For readers who may have missed the news from Versailles amidst the current Brexit hullabaloo, we pass on a link to an article published by the BBC. This explains in laymen’s terms the long-awaited redefinition of the SI base unit of mass.
The BBC article may be found here:
A more technical explanation is provided by the publication Physics World:
We are grateful to one of our frequent contributors, Martin Vlietstra, who gave this explanation a few days ago of “Who does what” in the world of SI.
“The 26th CGPM is expected to agree the new definition on 16 November 2018. The draft resolution, which is being submitted by the CIPM can be seen at:
“For the record,
*The BIPM (“International Bureau of Weights and Measures” or, in French, “Bureau international des poids et mesures”) is the laboratory and associated staff located at Sevres close to Paris.
*The CIPM (“International Committee for Weights and Measures” or, in French, “Comité international des poids et mesures”) is an executive body consisting of 18 metrologists elected by the CGPM. The CIPM meets at least once a year and has executive oversight over the functioning of the Metre Convention and of the BIPM.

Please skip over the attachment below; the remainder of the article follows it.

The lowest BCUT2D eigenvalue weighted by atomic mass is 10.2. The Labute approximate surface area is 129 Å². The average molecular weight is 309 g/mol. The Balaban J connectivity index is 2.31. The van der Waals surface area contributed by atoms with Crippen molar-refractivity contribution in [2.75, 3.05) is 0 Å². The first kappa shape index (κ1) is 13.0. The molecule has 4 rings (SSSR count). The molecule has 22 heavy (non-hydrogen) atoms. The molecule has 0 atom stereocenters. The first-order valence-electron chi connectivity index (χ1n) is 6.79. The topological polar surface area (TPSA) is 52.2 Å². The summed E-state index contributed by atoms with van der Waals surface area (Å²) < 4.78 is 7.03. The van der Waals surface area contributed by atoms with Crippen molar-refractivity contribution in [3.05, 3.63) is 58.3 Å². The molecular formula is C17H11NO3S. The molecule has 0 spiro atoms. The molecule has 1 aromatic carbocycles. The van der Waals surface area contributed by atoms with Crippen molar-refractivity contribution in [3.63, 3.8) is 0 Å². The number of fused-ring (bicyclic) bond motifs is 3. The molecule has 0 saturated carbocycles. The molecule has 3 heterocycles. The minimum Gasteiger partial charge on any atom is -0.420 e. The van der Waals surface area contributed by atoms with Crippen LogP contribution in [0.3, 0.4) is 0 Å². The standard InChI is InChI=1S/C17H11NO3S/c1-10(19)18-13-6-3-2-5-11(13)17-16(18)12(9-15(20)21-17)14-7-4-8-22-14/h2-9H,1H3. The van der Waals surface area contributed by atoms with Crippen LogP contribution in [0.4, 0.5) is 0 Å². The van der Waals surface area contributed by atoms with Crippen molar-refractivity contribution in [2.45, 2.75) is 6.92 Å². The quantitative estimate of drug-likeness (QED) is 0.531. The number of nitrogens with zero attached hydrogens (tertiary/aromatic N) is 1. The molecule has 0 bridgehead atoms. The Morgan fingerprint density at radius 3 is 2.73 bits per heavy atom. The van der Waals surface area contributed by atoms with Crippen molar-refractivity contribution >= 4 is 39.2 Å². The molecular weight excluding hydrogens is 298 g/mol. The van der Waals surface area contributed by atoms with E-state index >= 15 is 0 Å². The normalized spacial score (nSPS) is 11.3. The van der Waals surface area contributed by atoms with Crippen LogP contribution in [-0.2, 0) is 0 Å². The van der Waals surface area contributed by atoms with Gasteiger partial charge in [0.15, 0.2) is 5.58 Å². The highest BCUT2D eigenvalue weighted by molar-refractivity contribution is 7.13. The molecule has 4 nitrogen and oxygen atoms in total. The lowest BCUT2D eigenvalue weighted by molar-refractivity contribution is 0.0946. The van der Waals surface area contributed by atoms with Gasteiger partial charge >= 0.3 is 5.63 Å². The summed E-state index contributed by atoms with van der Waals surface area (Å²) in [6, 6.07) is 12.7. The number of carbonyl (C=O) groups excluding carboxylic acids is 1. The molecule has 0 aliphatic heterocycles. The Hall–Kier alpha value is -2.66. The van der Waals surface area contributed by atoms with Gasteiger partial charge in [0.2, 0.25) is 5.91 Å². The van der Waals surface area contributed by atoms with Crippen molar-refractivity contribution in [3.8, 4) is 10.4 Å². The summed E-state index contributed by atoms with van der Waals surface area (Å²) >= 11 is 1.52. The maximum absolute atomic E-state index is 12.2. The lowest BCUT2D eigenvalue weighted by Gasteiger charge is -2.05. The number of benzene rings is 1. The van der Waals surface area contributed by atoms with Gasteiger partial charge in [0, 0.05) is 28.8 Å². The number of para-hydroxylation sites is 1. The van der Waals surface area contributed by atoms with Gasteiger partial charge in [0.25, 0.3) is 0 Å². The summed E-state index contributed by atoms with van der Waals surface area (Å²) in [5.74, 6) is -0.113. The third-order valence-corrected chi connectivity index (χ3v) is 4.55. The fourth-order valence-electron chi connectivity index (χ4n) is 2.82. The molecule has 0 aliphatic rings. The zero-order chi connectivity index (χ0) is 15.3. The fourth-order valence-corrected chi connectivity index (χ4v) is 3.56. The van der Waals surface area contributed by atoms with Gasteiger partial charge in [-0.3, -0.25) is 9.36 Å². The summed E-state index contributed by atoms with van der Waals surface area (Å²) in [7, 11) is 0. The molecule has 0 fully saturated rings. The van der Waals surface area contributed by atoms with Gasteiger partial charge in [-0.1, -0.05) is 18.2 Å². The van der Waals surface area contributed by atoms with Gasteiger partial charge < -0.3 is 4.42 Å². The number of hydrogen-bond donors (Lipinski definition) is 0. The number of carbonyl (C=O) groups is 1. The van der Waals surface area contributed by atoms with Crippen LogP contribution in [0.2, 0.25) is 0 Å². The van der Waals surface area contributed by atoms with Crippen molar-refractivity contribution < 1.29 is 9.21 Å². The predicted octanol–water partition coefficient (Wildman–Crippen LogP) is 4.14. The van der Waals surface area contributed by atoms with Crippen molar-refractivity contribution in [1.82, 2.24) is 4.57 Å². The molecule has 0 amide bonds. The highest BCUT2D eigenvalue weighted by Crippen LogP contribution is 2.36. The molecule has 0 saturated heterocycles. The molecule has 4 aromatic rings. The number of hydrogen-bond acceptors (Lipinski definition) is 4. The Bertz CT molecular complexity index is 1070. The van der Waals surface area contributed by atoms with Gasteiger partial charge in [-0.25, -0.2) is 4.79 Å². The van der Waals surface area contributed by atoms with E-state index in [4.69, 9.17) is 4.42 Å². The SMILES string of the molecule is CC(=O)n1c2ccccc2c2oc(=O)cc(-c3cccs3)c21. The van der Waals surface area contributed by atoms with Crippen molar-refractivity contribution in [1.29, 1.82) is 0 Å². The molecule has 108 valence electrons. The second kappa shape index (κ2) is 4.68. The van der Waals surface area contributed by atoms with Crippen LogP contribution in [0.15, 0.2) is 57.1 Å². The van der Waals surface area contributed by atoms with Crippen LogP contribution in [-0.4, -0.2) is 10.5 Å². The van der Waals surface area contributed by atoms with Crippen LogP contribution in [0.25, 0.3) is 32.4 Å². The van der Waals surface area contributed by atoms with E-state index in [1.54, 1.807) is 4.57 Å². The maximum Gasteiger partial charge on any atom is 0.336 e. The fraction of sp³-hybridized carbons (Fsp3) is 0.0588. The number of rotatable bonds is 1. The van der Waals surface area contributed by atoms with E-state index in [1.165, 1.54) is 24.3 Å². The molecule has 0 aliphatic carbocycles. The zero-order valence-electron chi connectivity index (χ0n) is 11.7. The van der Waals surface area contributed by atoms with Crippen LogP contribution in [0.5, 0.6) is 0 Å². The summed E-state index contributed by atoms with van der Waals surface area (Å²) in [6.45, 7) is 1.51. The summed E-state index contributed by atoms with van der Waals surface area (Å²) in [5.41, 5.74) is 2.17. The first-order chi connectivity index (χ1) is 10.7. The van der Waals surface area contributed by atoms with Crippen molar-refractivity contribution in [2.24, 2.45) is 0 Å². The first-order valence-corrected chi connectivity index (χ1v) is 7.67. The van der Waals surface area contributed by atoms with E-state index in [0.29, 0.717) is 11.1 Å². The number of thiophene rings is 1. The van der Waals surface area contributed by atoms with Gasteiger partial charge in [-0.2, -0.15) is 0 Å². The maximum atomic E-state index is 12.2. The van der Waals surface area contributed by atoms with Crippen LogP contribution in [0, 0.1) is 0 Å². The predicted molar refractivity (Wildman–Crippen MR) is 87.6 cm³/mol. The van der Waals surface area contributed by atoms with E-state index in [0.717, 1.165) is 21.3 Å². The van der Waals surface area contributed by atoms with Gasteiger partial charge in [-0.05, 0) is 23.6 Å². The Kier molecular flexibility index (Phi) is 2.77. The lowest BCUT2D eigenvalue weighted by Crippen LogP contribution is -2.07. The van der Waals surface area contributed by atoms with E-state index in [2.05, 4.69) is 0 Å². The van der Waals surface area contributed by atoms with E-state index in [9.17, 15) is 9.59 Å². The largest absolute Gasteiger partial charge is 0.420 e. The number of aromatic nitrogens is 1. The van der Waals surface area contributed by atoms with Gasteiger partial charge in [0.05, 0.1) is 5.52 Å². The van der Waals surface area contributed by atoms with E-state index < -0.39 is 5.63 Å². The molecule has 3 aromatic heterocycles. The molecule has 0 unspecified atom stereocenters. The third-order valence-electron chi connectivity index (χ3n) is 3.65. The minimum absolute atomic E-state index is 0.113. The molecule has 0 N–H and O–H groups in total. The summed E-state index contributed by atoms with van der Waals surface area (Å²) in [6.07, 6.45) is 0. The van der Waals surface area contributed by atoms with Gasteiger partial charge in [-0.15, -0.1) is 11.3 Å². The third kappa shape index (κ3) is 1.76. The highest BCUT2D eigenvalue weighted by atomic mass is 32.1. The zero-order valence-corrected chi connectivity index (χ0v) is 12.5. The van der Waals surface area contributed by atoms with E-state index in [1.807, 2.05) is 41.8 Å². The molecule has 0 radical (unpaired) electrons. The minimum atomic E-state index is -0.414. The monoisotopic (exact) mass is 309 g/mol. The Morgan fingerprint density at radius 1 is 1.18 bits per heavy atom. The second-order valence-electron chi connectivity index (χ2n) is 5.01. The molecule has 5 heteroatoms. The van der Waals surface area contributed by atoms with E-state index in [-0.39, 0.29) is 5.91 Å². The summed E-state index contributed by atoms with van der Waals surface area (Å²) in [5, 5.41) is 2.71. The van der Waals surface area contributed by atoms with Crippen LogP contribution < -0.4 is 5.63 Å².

*The CGPM (“General Conference on Weights and Measures” or in French “Conférence générale des poids et mesures”) is a general assembly of representatives of all the countries that are party to the Metre Convention. It meets once every four to six years. This body has the final say on any changes to the definitions of SI.”
2 thoughts on “The kilogram rejuvenated”
For more than 130 years, the definition of the kilogram has been the mass of a cylinder made of a platinum iridium alloy, referred to as the International Prototype Kilogram (IPK). The cylinder was one of 40 similar standard kilograms cast in Britain by Johnson, Matthey & Co.
The new definition is in terms of a physical property of nature known as Planck’s constant. For its practical realisation, the new definition again relies on pioneering work done by British science.
British physicist Bryan Peter Kibble (1938 – 2016) was responsible for the development of the Kibble balance, an improved version of the current balance, which is the device that will be used in the practical realisation of the new definition of the kilogram.
Further to Metric Views’ recent article on the Bank of England’s request for nominations of British scientists to be considered for celebration on the new £50 note, Bryan Kibble, inventor of the device that will realise the new definition of the SI unit of mass, is certainly another worthy, and topical, candidate.
This is what happens when you use imperial: